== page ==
Christopher Tolkien has set sail for the lands of the kindly West.
Christopher Tolkien had long been part of the critical audience for his father’s fiction, first as a child listening to tales of Bilbo Baggins (which were published as The Hobbit), and then as a teenager and young adult offering much feedback on The Lord of the Rings during its 15-year gestation. He had the task of interpreting his father’s sometimes self-contradictory maps of Middle-earth in order to produce the versions used in the books, and he re-drew the main map in the late 1970s to clarify the lettering and correct some errors and omissions. J. R. R. Tolkien invited Christopher to join the Inklings when he was twenty-one years old, making him the youngest member of the informal literary discussion society that included C. S. Lewis, Owen Barfield, Charles Williams, Warren Lewis, Lord David Cecil, and Nevill Coghill.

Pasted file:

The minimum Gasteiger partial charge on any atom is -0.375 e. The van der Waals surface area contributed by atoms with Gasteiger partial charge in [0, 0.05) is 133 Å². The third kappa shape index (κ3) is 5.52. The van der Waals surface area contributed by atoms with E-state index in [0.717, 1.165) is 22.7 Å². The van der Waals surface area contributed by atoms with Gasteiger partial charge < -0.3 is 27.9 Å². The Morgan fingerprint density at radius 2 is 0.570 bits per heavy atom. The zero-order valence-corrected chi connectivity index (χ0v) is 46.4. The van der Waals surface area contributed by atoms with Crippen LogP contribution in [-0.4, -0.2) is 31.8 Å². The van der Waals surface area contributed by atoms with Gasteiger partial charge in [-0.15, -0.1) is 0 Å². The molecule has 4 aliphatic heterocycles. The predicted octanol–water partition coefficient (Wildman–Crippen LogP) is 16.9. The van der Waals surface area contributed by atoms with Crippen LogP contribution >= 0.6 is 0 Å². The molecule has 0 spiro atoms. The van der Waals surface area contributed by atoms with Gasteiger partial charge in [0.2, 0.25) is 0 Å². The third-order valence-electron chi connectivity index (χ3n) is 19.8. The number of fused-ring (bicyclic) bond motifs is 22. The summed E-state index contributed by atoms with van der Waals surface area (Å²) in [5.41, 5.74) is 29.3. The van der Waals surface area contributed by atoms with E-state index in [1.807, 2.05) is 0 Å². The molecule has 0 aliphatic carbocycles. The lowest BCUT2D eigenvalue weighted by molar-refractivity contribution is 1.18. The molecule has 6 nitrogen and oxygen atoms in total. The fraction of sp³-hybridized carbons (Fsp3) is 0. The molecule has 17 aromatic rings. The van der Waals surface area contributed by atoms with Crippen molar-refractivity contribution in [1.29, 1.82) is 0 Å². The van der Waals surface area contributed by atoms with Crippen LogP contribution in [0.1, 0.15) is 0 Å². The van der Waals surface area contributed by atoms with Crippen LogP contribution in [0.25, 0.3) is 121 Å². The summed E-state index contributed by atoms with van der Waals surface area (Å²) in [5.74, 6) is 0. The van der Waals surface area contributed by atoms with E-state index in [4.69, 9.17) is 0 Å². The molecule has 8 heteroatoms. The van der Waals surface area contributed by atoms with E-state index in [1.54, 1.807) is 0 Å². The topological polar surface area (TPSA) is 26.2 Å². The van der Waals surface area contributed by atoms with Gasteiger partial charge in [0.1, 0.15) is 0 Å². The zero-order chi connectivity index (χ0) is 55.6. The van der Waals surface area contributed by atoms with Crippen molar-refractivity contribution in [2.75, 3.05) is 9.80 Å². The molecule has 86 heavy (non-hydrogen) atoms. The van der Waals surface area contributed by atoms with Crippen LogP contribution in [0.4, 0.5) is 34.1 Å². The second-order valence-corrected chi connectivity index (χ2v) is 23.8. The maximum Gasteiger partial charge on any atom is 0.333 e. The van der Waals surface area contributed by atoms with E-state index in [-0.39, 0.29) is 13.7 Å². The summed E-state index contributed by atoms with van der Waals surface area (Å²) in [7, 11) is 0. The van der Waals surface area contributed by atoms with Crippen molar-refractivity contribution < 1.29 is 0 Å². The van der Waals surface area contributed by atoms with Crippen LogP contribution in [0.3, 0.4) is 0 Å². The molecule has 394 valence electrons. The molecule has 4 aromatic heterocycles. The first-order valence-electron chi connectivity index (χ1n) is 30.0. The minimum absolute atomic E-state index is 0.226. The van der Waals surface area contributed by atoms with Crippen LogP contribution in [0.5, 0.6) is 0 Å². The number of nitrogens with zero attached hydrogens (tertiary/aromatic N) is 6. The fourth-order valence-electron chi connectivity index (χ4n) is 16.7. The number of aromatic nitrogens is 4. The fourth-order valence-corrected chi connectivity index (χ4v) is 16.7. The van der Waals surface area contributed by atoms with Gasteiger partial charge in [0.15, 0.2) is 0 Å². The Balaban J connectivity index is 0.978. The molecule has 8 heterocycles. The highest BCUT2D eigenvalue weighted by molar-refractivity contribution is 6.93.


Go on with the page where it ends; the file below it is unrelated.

He published Saga of King Heidrek the Wise: “Translated from the Icelandic with Introduction, Notes and Appendices by Christopher Tolkien” in 1960. Later, Tolkien followed in his father’s footsteps, becoming a lecturer and tutor in English Language at New College, Oxford, from 1964 to 1975.
Christopher Tolkien’s best known work was the editing together his father’s works to create the Silmarillion in 1977.
A decent man and honorable son who left this world at the age 93. A good life well spent.